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Egypt church inferno kills 41, including 18 children

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By Euronews  with AP
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Abandoned shoes remain at the site of a fire inside the Abu Sefein Coptic church that killed at least 41 people on Sunday.
Abandoned shoes remain at the site of a fire inside the Abu Sefein Coptic church that killed at least 41 people on Sunday.   -   Copyright  Tarek Wajeh/Copyright 2022 The Associated Press. All rights reserved

At least 41 people have died -- including many children --  after a fire tore through a Coptic church in a densely populated area of the Egyptian capital on Sunday.

The blaze at the Abu Sifin church, wedged down a narrow alley in Cario, broke out in the middle of a crowded mass due to an electrical short circuit. 

18 children are among the dead, while a further 14 people were injured. 

The health ministry says it believes people died in a stampede as they tried to escape the church in Imbaba, with fire blocking the entrance. 

Neighbours tried to rescue as many children as possible when the blaze started, but could "no longer go back because the fire was too big," said Reda Ahmed, who lives nearby. 

Fifteen firefighting vehicles were dispatched to the scene, and ambulances ferried the casualties to nearby hospitals, though some witnesses say they took more than an hour to arrive.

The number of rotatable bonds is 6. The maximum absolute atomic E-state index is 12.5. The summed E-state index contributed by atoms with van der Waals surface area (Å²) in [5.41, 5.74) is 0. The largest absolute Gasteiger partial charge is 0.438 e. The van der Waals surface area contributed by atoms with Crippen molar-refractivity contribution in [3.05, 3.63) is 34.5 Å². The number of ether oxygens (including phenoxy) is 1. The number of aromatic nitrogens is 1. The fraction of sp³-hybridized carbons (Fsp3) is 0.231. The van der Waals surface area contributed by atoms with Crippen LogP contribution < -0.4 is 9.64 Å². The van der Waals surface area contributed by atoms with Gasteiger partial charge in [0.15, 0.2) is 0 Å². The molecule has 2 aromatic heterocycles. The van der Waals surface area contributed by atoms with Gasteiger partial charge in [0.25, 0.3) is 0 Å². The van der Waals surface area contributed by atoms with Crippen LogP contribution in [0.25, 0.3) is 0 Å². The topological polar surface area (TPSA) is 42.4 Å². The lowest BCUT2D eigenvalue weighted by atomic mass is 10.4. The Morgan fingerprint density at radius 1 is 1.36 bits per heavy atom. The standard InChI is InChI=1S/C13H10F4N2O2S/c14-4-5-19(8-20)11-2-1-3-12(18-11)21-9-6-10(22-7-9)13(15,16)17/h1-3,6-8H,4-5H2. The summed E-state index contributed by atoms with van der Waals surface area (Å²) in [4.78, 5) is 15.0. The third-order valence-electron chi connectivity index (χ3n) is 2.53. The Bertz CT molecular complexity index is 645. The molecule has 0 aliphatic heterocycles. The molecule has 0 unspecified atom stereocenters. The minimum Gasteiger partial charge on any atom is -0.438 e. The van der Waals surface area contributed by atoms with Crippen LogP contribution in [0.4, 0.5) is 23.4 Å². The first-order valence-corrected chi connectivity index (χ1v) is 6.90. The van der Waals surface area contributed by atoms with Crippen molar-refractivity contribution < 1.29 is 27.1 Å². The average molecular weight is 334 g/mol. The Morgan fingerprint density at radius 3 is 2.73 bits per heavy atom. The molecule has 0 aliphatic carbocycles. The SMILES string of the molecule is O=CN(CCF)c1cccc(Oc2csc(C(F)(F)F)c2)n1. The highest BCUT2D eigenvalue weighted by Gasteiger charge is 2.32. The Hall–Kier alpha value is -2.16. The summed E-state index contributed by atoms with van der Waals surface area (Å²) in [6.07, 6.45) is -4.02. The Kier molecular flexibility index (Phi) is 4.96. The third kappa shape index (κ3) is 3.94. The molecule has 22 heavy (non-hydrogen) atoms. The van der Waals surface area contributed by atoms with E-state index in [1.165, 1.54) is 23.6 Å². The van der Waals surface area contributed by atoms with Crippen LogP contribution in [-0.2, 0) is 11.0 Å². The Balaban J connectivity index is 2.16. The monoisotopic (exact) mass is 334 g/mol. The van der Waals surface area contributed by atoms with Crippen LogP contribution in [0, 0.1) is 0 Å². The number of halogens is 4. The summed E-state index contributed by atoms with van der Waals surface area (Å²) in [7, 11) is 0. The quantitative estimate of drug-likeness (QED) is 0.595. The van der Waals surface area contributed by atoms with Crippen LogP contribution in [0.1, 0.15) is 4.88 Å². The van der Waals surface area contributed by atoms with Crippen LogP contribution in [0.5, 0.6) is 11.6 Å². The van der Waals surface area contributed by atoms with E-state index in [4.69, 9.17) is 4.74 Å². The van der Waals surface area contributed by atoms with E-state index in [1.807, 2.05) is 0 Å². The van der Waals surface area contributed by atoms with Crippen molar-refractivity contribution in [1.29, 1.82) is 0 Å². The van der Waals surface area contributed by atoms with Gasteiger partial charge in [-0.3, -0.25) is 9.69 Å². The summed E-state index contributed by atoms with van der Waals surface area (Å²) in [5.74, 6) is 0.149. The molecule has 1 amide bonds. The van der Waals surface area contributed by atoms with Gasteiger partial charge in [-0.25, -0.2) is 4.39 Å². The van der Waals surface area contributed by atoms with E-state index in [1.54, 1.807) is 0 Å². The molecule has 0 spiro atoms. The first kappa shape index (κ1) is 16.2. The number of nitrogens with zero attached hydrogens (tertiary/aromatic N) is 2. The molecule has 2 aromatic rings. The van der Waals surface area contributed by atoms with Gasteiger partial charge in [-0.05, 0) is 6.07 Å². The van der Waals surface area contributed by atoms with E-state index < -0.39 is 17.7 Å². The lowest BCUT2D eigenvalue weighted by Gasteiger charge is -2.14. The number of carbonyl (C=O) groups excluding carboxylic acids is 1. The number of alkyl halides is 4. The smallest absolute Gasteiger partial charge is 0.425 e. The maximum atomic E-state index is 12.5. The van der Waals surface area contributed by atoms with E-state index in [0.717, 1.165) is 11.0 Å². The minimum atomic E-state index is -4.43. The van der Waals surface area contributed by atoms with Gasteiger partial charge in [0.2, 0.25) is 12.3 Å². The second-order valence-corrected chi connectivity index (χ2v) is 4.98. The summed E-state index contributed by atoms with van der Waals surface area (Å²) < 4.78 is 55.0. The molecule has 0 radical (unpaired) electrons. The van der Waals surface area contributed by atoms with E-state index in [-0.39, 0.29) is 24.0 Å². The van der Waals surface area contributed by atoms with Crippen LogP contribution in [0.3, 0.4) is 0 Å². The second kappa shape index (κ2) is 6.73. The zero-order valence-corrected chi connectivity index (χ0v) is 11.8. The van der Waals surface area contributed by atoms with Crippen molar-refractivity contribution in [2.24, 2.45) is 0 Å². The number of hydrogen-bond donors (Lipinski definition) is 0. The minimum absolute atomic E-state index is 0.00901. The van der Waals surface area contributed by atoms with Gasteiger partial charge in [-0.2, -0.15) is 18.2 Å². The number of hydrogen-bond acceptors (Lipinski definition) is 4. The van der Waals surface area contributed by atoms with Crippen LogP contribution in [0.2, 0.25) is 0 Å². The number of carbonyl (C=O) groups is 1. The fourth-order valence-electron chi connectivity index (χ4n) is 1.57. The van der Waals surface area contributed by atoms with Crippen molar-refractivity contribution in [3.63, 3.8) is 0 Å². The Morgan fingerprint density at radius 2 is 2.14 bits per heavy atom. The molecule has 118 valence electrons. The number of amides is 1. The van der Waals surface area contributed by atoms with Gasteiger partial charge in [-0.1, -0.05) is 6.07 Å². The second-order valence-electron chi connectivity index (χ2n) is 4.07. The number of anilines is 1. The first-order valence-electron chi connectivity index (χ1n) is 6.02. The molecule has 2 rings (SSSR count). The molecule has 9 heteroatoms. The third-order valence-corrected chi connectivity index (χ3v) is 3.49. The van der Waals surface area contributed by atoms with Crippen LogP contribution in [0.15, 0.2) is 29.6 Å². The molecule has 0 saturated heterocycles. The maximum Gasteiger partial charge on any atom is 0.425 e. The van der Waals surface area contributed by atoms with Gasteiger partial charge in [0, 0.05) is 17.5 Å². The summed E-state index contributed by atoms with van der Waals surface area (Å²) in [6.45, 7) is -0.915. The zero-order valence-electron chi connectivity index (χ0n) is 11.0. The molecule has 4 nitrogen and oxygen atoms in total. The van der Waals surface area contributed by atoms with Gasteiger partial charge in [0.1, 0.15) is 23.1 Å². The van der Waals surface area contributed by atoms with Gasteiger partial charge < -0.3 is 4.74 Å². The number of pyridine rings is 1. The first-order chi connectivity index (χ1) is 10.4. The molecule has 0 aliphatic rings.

Some people "threw themselves out of windows to escape the fire," said eyewitness Sayed Toufik, pointing to a car that was damaged by someone falling onto it. 

Funerals were held on Sunday evening in two churches for the victims of the fire, attracting hundreds of people wanting to pay their respects. 

Egypt's fire service brought the blaze under control by Sunday. 

The fire was caused by an air conditioner on the second floor of the building. It broke down and released a large amount of smoke, which was the "main cause" of injuries and death, according to the Ministry of Interior. 

Officials sent a team of prosecutors to the church to investigate the cause of the fire, previously unknown. 

It was one of the worst fire tragedies in Egypt in recent years.

Worshippers recalled how events unfolded as the fire broke out. 

"People were gathering on the third and fourth floor, and we saw smoke coming from the second floor. People rushed to go down the stairs and started falling on top of each other," Yasir Munir told Reuters.

"Then we heard a bang and sparks and fire coming out of the window," he said, adding that he and his daughter were on the ground floor and able to escape.

Egyptian President Abdel Fattah al-Sisi offered his "sincere condolences to the families of the innocent victims that have passed on to be with their Lord in one of his houses of worship".

Coptic Christians number between five and 20 million in Egypt, which has a population of 103 million people.

Copts claim they face discrimination in the majority Muslim country and are excluded from public life.

Additional sources • AP